Influence of adaptive RTS/CTS retransmissions on TCP in wireless and ad-hoc networks
Mesut Güneş, Marcel Hecker, Imed Bouazizi – 2003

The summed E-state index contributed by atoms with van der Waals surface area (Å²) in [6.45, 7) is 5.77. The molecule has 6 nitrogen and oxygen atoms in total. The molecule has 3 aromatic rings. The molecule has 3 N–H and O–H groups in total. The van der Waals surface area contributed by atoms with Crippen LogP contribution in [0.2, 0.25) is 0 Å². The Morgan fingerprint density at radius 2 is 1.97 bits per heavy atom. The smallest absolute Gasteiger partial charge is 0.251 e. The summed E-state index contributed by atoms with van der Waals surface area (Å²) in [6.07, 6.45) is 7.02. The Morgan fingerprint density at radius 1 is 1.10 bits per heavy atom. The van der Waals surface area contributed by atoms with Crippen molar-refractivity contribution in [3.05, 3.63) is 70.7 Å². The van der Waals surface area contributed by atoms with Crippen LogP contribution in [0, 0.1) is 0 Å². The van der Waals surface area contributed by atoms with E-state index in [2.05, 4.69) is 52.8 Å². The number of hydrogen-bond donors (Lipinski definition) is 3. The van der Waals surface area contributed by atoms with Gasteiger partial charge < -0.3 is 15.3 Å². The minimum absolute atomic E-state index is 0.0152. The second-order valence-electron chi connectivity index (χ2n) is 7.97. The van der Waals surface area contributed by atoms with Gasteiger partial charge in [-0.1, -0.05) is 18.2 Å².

The trend of wireless networking is growing. This is due to the success of IEEE 802.11 WLAN technology which allows the extension of local area networks by mobile stations and establishing of ad-hoc networks. The latter does not need any pre-installed infrastructure. Nodes communicate directly or the traffic is relayed over intermediate wireless nodes. While there are only few nodes the performance of the network is acceptable, but with increasing number of nodes the performance of the network decreases. If TCP is used additional performance degradation is expected. However, TCP is necessary since most applications and application level protocols are based on it. The poor performance of TCP in wireless networks has several reasons, especially the communication medium with high bit error rates (BER) and TCP's optimization on fixed networks. In this paper, we present an analysis of TCP's performance in wireless and ad-hoc networks. We emphasize the role of MAC layer retransmissions without breaking the end-to-end semantic of TCP. For this, we introduce the dynamic short retry limit which allows the adaptation of RTS/CTS retransmissions.